How To Do a One Foot Glide on Ice Skates

An Ice Skater Glides on One Foot
An Ice Skater Glides on One Foot. Bernhard Lang / Photographer's Choice Collection / Getty Images

Gliding forward on one foot on ice skates is a basic move that all figure skaters and ice hockey players must learn and master. This short tutorial will help new ice skaters master this move.

Related Articles:

  • How to Move Forward on Ice Skates
  • How to Stroke Forward On Figure Skates
  • Extended One Foot Glide
  • Learn to Figure Skate



Time Required:

The time it takes to master this skill will vary from skater to skater.

With practice, gliding forward on one foot on the ice will become easy.  It is recommended that a skater practice basic ice skating skills as much as possible.  

Here's How:

  1. Glide on two feet first.  You may want to gain some speed by taking a few walking like steps. Bend your knees and maintain balance by putting your hands on your hips or puting your arms out in front of you on an "imaginary table."

  2. Transfer your weight to the foot you want to stand on as you glide.  You may find it difficult to do this.  It is recommended that you first glide on one foot on the leg that feels stronger.  For many new ice skaters, the right foot may feel stronger than the left foot.

  3. Lift up the other foot while gliding on an edge.  Even though you wish to glide forward in a straight line, your blade will not glide on the flat of the blade.  The blade should be slightly pressed to either the outside edge or inside edge.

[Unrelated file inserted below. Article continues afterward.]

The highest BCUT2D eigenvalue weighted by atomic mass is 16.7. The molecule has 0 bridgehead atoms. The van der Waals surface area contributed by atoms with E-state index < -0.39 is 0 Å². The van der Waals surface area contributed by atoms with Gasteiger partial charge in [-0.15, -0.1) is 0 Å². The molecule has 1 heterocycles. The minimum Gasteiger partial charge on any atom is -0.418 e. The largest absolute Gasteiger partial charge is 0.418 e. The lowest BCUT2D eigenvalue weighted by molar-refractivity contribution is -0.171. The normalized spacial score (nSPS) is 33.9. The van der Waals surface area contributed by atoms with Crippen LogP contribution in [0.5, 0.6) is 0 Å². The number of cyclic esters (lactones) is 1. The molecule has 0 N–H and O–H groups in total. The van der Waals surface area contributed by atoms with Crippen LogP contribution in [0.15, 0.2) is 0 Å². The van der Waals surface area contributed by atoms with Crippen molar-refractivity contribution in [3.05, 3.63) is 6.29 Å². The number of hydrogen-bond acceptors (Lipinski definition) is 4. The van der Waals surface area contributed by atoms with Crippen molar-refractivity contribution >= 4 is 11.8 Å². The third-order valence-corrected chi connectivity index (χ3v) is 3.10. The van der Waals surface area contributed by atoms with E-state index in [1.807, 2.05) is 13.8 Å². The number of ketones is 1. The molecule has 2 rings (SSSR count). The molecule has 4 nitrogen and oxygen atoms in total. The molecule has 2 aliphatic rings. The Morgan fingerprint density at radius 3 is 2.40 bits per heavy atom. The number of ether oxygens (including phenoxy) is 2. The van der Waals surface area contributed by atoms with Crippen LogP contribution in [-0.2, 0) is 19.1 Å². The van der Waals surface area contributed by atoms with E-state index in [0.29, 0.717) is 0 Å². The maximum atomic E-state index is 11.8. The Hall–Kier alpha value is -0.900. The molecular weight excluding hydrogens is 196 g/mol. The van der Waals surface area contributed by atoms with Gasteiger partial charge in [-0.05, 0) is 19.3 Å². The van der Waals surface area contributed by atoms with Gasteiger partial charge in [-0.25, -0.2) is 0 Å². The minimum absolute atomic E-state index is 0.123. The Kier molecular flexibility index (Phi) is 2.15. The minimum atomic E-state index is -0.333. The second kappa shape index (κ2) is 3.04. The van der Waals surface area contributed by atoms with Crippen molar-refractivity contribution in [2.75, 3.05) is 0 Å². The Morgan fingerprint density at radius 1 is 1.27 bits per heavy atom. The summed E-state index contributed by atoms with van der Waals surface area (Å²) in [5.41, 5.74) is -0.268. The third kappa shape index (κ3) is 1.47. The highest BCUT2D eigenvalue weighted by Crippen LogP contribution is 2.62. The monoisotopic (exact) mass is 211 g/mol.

1. Hold the one-foot glide for a distance equal to your height.   Holding the glide for a long period of time may be dificult at first.  

  2. It is helpful to lift up the free hip slightly.   In addition, if a skater uses his or her core stomach muscles, the one foot glide might last longer.  


  1. Don’t swing your arms around.  Some skaters will hold their arms in front at waist level; others may put their hands on their hips. 

  1. Don't lift up the leg too high.  Put the free foot to the back of the heel during the one foot glide.

  2. Pull in the stomach muscles.  Pulling in the stomach muscles may help a new ice skater maintain balance during the one foot glide.

  3. Make sure you skate on an edge since gliding on the ice does not work if the blade is on a flat.

  4. Lift the free hip up slightly.  If the hip drops, the skater may end up back on two feet.

What You Need:

  • Ice skates that fit
  • Gloves and/or mittens
  • Warm clothing
  • An ice rink
  • It is recommended that a skater consider taking a group skating lesson or private ice skating lesson from a qualified figure skating coach.